One year ago author Vanessa Runs abandoned the rigid corporate lifestyle for something far more rewarding: living life as a nomad. After quitting her 9 – 5 job, she moved into a 22ft RV to travel the world and immerse herself in her passions. Her experiences are documented in her first book The Summit Seeker.
Over the course of her first year as a nomad, Vanessa has learned four valuable lessons, covered in her own blog post, and revisited here.


In this revelation, Vanessa discusses the merits of simplifying your life. Instead of spreading ourselves too thin through activities or possessions, reducing both of these things allows you longer periods of intense focus on individual tasks or ideas.

While quitting your job may not be a realistic option for you, taking some uninterrupted time once a day to focus on a personal dream or goal will allow you to connect with a deeper part of yourself that may go overlooked when distracted by peripheral tasks.


Vanessa’s anecdote regarding authenticity involves how she acted at work versus how she behaved on her own. In this duality she noticed she wasn’t being her true self at work – that her professional self was an inauthentic representation of who she really was. When she moved into the RV, the necessity to have two Vanessas vanished.

Due to the different roles each of us is required to fulfill on any given day, our true nature often remains muted, or otherwise guarded. By allowing these mutually exclusive elements of our personalities to coalesce, a more accurate presentation of our true selves can emerge. A more authentic version.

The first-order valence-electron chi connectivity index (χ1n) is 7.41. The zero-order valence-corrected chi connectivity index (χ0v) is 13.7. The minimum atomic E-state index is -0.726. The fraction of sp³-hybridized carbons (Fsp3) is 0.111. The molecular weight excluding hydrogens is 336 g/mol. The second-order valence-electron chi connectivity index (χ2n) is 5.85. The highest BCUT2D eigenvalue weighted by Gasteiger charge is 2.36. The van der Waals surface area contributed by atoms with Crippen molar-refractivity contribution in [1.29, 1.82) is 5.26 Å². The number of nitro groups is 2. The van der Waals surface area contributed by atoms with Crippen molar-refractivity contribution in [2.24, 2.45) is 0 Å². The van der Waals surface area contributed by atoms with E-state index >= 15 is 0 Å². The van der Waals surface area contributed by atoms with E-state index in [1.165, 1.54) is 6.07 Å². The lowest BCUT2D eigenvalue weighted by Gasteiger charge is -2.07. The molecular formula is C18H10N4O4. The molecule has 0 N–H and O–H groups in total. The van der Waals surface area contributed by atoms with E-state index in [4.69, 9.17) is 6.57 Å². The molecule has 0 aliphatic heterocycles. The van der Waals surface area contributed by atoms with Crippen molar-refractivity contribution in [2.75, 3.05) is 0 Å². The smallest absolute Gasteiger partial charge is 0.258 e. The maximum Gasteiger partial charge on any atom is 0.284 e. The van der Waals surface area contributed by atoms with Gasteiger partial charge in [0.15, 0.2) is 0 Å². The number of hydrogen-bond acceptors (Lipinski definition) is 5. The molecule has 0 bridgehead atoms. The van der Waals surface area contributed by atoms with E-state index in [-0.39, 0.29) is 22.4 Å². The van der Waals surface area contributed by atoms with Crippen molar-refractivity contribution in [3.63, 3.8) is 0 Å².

The third lesson from living in an RV revealed itself seemingly by accident: the refrigerator broke. Rather than have it fixed, Vanessa used it as an additional challenge to her already restricted living conditions. In the end she discovered another avenue that taught her to live in the present, while also challenging her to waste less.

The challenge of not having a refrigerator can be daunting, but in Vanessa’s case it taught her about how much she really needs, and how efficient she could be in her food purchases. In America, where 40% of our food is thrown out, these are two lessons that could prove invaluable.


As anyone reading may have guessed, being completely self-sufficient while living in an RV is a nearly impossible task. Vanessa learned this in her first year, while simultaneously learning to appreciate the hospitality of others.

By learning to accept, if not rely, on the kindness of strangers, Vanessa has found that there are those who welcome the opportunity to help others, and recognize it as an opportunity for personal growth of their own.